So, even though they aren’t the perfect cut flower—with a long, sturdy stem—they still deserve a place in your garden and your flower arrangements. I usually cut a few stems to tuck into the middle of a flower arrangement.
There are some varieties with a single row of petals but more commonly the flower head is densely packed with several rows petals.
There are two branches in the marigold family: Tagetes and Calendula. I’ve already talked about the Calendula above. So here we’re talking about the Tagetes marigold which includes the French and African varieties.
Like the calendula it has good uses besides being just a pretty flower. It has a strong smell that can repel unwanted aphids, mosquitos and even rabbits. Keep that in mind when you are using it in a bouquet. The scent may overwhelm the more delicate aroma of your other flowers. To get the most of this plant, intersperse this flower around your vegetable garden. It will add a spark of color and keep the pests away.
Most marigolds sold in garden centers are bushy little plants with short stems. But for my cut flower beds, I like to grow the tall varieties. The colors of these tall varieties range from brilliant yellow to a dark, almost red-orange. Some are yellow and tipped with a deep orange.There is also a pretty pale, almost white, variety call Sweet Cream that I tried last year.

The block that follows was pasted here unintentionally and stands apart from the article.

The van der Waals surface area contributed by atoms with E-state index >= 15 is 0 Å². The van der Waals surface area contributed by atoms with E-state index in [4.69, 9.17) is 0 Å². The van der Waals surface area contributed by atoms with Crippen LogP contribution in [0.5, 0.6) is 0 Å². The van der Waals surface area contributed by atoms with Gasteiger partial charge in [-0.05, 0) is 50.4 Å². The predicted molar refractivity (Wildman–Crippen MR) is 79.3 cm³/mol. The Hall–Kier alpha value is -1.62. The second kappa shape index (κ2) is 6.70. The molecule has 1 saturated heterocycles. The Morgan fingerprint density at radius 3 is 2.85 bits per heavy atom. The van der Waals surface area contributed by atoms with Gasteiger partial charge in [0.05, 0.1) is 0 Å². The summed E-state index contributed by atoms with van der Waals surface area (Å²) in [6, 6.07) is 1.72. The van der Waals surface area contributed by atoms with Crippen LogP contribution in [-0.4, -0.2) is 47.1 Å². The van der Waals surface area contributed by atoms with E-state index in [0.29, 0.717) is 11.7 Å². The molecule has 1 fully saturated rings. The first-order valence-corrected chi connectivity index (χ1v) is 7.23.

And, like the Calendula, it’s an easy flower to start outdoors when the frost is gone. But I like to give them a head start and start them from seed indoors 4-6 weeks before the final frost.
Meaning: This flower can have completely opposite meanings. It can symbolize sunlight, which signifies a new beginning. But it also can mean jealousy, cruelty, sorrow and grief.
Baby’s breath or gypsophila is a riotous cluster of tiny daisy-looking flowers. Several branches grown from one main stem, making it a great filler for your bouquet. You don’t need to have as many cut flowers if you can tuck a few stems of baby’s breath in between the flowers.
I’ve had mixed results starting these from seed. They like dry, sandy soil. So once you get it to germinate,
it doesn’t require a lot of care to thrive. There are some perennial varieties but I’ve even less luck with these. Just four or five plants will keep your bouquets filled all summer long.